The Roman’s and Visigoths continued to press hard on the retreating Hun’s and their Germanic subjects until the coming of nightfall called off the pursuit. Both Aetius and Attila anticipated that the battle would resume the next day, but when morning dawned, both armies were to weak and disorganized to continue. Attila's army successfully escaped and re - crossed the Rhine, returning to their homeland’s along the Danube.
Loses at Chalon’s were considerable for both sides. The Roman’s and her allies suffered 80,000 casualties (45,000 Visigoth’s, 25,000 Alan’s and 10,000 Roman’s). Attila and his Germanic subjects suffered more severe casualties numbering 115,000, (60,000 Hun’s, 40,000 Ostrogoth’s and 15,000 Gepidae).
Although suffering his first defeat, Attila was still very powerful and he quickly restored his army to full strength. In 452 AD, Attila turned his attention once again toward’s the Western Roman Empire, crossing the alp’s and invading Italy. The city of Aquileia was the first to feel Attila's wrath as it was wiped from the face of the earth, so much so, that twenty years later the site was still uninhabited.
Northern Italy was utterly devastated, Aetius could not persuade the Alan’s and Visigoth’s to come to the defence of Italy as they had done a year earlier in protecting Gaul. Attila razed all the town’s and cities in his path to the ground, continuing ever south toward’s the eternal city of Rome itself. it appeared that nothing could stop Attila from destroying the entire country.
THE HUNS INVADE ITALY
All Rome awaited the coming of the Hunnic king in absolute terror. The Roman’s had no legion’s within Italy to put against Attila, this was truly Rome's darkest hour. The holy pontiff Pope Leo, took it upon himself and went out from the terrified city to meet with Attila.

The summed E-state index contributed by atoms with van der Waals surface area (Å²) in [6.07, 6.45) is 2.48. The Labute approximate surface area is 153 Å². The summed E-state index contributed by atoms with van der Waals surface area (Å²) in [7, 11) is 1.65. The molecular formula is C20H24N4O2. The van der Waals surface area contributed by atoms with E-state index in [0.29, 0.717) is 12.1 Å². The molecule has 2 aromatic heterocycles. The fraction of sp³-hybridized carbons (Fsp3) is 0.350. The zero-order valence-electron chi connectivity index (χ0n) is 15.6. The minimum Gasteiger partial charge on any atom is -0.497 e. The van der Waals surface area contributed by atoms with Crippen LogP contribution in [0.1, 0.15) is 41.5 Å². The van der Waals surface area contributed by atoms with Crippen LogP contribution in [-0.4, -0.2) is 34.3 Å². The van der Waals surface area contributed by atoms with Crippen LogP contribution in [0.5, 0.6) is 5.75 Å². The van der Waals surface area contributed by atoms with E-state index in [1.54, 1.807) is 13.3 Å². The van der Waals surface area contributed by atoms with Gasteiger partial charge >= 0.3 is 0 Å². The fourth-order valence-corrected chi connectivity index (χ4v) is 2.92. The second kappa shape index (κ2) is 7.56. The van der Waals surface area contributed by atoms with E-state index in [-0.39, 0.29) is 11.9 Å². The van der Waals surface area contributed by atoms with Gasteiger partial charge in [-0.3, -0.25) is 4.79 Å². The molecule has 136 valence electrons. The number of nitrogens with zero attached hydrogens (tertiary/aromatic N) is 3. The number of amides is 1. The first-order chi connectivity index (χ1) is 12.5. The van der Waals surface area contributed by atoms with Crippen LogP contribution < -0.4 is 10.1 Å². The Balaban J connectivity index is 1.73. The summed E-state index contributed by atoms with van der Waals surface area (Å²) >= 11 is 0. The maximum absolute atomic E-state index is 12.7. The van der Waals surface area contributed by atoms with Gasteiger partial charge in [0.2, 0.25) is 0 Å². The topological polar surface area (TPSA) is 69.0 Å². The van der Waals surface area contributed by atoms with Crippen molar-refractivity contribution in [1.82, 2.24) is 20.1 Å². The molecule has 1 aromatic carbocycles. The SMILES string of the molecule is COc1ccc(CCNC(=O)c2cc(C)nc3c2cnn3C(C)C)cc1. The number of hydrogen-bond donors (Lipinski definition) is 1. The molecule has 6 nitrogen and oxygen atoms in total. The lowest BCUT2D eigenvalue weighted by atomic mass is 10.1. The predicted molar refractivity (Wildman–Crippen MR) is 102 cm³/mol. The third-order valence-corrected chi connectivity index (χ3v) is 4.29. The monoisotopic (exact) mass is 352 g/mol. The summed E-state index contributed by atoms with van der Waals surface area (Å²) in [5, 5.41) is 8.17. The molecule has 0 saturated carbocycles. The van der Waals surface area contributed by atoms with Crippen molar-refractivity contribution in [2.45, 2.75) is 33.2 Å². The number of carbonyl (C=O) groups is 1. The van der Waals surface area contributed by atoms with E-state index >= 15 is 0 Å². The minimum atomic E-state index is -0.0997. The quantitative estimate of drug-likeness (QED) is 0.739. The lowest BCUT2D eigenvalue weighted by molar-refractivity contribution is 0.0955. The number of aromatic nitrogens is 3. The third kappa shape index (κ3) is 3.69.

After entering the Hunnic camp, Pope Leo began lecturing Attila to repent the sins he had committed against humanity and warned him of the absolute power of God's wrath if he did not turn back and leave Italy immediately. Incredibly, after their meeting Attila agreed to spare Rome and turned his army back for home.
Attila lead his army out of Italy not so much as to Pope Leo's threats and influence, but more probable that Attila's position was weaker than the Roman’s realized. There had been a severe famine in Italy the year before Attila's invasion and the Hunnic troops were having a hard time living off the land. The Hun’s were running low on supplies and a devastating plague was sweeping through Attila's army.
Also while Attila was in Italy, the Eastern Roman Emperor Marcian, had sent a Roman army across the Danube to strike at the heartland of Attila's Empire. Along with the defeat suffered by the Hun’s the previous year at Chalon’s and the fact that all the Hunnic wagons were overloaded with plunder anyway, Pope Leo's visit was an opportunity for Attila to end his Italian campaign as the victor, and return home.
Unlike Attila's crushing victories in the Eastern half of the Roman Empire, in the last two successive campaign’s the Hun’s proved incapable of bringing the Western Roman's to their knees.
In 452 AD, the night before Attila was preparing to invade Italy once again, Attila took a new bride. The wedding day was spent in heavy drinking which lasted long into the night, Attila eventually retired to bed in a drunken stupor. The next morning it was discovered that during the night Attila had suffered a nose bleed and had choked to death on his own blood.
Attila's Empire quickly disintegrated without his iron rule. In 454 AD all the Germanic subjects within the Hunnic Empire rebelled against there overlords. Attila's sons could not deal with the crisis at hand and began waring against one another. Almost overnight the word Hun disappeared from the language of the people it once terrified.